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Review by Carrie Gorringe


Directed by Martin Campbell.

Starring Pierce Brosnan,
Sean Bean, Famke Janssen,
Izabella Scorupco, Judi Dench
and Joe Don Baker.

In the latest installment of the James Bond series, Goldeneye, 007 (Brosnan) is facing a unique set of crises in the wake of the Cold War. Not only is "Q" now a woman (Dench) who thinks of Bond as "a relic of the Cold War" but his compatriot 006, a.k.a. Alex Trevelyan (Bean), has some hidden and relatively complicated alliances (for a Bond film) which predate the very war in which he and other agents of Her Majesty's Secret Service made their marks. But, as per usual, the plot revolves around the Soviet Union, or at least around the remnants thereof, thereby providing a theoretically comfortable point of reference for former Cold Warriors of all stripes, especially the armchair variety. In the post-Soviet era, an organized crime syndicate called Janus is attempting to gain control of the Goldeneye defense system. Goldeneye works on the principle of electromagnetic pulses, and its implications as a weapon in a world highly dependent upon electronic transactions of all stripes is terrifying. The syndicate’s influence, not surprisingly, reaches into the highest levels of government. After Janus is responsible for the theft of Goldeneye and uses it to destroy a Russian defense station, Bond is sent in to find the only remaining survivor of the attack (Scorupco). With her assistance and that of an American operative (Baker), Bond must locate and neutralize Janus' chief and reclaim control over Goldeneye. The latter goal is, in some ways, more difficult than the former.

It is really difficult to analyze a Bond film with any degree of certainty, because of the way in which the genre is constructed. After all, the genre generally consists of little more than a series of actions, ever more outrageous and breath-stopping in execution (not to mention gorgeous scenery and more gorgeous women). Needless to say, character development during the course of a Bond film is almost an irrelevant consideration. In short, at its best, a Bond film is nothing more than two hours of shameless but utterly entertaining fluff for the mind. Nevertheless, in terms of action, Goldeneye does not disappoint; the action is well-paced, and quite exciting. The first half of the pre-credit sequence alone is worth the price of admission.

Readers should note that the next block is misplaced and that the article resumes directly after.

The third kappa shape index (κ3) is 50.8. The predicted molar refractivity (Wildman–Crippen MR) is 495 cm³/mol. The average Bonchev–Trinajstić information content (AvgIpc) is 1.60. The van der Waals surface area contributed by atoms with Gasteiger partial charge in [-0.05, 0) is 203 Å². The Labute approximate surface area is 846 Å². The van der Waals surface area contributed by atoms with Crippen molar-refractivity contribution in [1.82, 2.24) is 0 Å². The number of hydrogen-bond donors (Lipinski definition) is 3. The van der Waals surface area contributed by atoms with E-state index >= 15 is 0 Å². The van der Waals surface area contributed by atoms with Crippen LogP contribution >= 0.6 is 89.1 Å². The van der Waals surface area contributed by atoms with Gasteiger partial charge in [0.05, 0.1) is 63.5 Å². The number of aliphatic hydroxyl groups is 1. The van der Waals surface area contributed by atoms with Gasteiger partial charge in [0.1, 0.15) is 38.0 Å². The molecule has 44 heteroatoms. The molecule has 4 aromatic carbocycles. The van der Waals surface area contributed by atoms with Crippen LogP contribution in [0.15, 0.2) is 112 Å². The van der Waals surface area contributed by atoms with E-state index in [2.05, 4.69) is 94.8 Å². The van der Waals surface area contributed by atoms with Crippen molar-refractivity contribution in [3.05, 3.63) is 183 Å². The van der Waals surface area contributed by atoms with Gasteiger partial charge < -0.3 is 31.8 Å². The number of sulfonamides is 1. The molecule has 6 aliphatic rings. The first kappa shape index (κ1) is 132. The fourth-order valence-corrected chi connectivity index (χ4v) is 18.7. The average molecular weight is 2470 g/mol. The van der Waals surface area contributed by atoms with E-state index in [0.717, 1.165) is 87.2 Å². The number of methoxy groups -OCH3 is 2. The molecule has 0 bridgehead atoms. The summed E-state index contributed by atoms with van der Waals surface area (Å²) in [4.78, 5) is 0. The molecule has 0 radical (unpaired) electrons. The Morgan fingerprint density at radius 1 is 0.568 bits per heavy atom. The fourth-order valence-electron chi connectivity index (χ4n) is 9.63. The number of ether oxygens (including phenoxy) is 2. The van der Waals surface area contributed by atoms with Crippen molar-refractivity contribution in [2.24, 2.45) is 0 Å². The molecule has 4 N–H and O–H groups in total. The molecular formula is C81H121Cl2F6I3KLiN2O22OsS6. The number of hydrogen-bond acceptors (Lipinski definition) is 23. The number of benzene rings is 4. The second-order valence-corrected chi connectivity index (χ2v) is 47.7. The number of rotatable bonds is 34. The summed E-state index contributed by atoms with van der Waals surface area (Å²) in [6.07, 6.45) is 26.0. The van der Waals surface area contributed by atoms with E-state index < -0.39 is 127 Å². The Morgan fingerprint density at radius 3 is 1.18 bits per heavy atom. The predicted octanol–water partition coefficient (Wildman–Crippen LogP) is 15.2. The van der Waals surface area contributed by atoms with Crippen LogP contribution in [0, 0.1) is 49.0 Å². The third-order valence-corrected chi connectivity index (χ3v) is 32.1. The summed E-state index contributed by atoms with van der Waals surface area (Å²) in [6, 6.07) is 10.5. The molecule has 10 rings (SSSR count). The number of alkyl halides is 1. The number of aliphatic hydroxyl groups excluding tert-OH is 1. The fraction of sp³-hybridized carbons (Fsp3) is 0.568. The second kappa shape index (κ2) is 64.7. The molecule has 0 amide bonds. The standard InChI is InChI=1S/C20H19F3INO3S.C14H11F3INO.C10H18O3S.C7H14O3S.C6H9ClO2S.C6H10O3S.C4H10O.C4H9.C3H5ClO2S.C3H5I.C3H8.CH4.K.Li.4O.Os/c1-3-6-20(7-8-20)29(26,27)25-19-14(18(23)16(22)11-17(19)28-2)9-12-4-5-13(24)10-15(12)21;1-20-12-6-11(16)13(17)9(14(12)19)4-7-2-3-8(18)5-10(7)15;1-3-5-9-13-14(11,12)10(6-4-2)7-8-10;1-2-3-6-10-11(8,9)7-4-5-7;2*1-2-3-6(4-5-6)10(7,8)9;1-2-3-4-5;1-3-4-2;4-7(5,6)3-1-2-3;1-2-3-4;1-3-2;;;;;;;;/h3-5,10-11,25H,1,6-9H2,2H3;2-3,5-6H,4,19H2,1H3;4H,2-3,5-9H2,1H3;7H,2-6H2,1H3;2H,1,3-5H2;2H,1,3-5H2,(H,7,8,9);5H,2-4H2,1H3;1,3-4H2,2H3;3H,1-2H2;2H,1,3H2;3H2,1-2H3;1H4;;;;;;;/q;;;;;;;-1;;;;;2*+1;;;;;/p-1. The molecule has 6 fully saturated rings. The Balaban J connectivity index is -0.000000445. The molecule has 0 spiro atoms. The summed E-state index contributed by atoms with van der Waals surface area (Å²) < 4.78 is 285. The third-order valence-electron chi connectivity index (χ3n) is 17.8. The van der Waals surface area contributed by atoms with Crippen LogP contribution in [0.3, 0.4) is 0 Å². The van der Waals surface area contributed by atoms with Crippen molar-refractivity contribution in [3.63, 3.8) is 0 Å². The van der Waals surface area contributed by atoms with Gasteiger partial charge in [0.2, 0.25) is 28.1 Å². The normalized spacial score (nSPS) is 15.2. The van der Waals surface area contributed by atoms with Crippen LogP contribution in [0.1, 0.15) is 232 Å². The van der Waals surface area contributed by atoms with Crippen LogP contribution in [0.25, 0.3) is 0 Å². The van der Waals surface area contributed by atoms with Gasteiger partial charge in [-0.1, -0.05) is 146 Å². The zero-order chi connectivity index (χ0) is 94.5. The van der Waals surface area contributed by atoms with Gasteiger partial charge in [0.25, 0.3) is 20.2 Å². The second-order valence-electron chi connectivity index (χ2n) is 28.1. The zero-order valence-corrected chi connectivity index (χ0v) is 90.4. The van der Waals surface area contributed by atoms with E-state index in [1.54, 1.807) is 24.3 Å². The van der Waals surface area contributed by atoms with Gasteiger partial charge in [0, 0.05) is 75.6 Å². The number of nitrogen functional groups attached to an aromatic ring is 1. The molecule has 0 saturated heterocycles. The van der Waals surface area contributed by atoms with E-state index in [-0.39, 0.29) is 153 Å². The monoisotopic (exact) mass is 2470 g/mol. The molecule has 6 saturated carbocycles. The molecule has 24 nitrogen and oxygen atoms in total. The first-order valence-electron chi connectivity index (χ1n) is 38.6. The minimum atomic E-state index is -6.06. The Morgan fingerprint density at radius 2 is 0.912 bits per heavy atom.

This is not to say that some misfires didn't occur: the silliness of the second half of the pre-credit sequence almost obliterates the fine action choreography that preceded it, and the location of the villain’s final lair is unmistakably -- and too obviously reminiscent of the "underwater" station employed in You Only Live Twice. Daniel Kleinman's opening credit sequence appears as a bland distillation of images from the best work of traditional title man Maurice Binder. The title song (written by Bono and the Edge, and sung by Tina Turner) isn't bad, but it's hardly memorable. Nevertheless, some minor kinks in the clockwork is better than some of the more egregious components included in some of Goldeneye's immediate predecessors.

For those of us who have been waiting for a really good Bond film -- or even a really good Bond, for that matter -- it and he are back. Goldeneye may not completely live up to the highest standards of the Connery years, but for anyone who feels that he or she has been living with a Bond drought for many years (a period that extends at least through the worst of the excesses of the late Moore era -- some of the more uncharitable among us haven’t been the same since the release of The Spy Who Loved Me nearly twenty years ago), the new film is a great start in the resurrection of the series. Since this is Pierce Brosnan's first attempt at doing Bond, the thought was that some allowances for inexperience might have to be made. Not at all. Unlike the rather brutal indifference that Connery brought to James Bond, or the at times unbearably arch urbane wit that Moore descended into at his worst, Brosnan has the role down perfectly, with the right blend of wit, charm and ruthlessness. Of course, it might be remembered that Brosnan had some ten years as a Bond-in-waiting before Goldeneye, courtesy of NBC, which wouldn’t allow Brosnan, then the star of the crime caper series, Remington Steele, to be released from his contract with the network. Judging from the charisma he projects on screen, one might say that Brosnan has put his time in cinematic limbo to very good use.

The usual assortment of supporting characters help propel the action along quite nicely. Famke Janssen is a delightfully perverse villain who can crush a man in more ways than one; as Janus agent Xenia Onatop death (insert sophomoric snickers here), Janssen's eyes literally tremble with barely-suppressed ecstasy at the thought of killing. In less skillful hands, Onatop's homicidal antics could seem like a cliched illustration of the link that Freud made between sex and death, but Janssen's wit draws Xenia above such tendentiousness. Izabella Scorupco starts out as a conventionally helpless Bond girl, but demonstrates some surprising strength along the way. As a female version of "Q," Dame Judi Dench brings the right amount of crisply-starched efficiency and secret, if grudging, compassion for her wayward "charge", even if he is nothing more than "a misogynist dinosaur." Sean Bean brings the right amount of sardonic insouciance (pardon the seeming oxymoron) to 006, and Joe Don Baker just brings his patented good ol' boy schtick along for the ride -- in fact, for several rides. Nearly all of the necessary framework is in place in Goldeneye; despite a few flaws, inveterate fans of the secret agent who likes his martinis "shaken, not stirred" can look forward with anticipation, instead of with trepidation, to the next installment.

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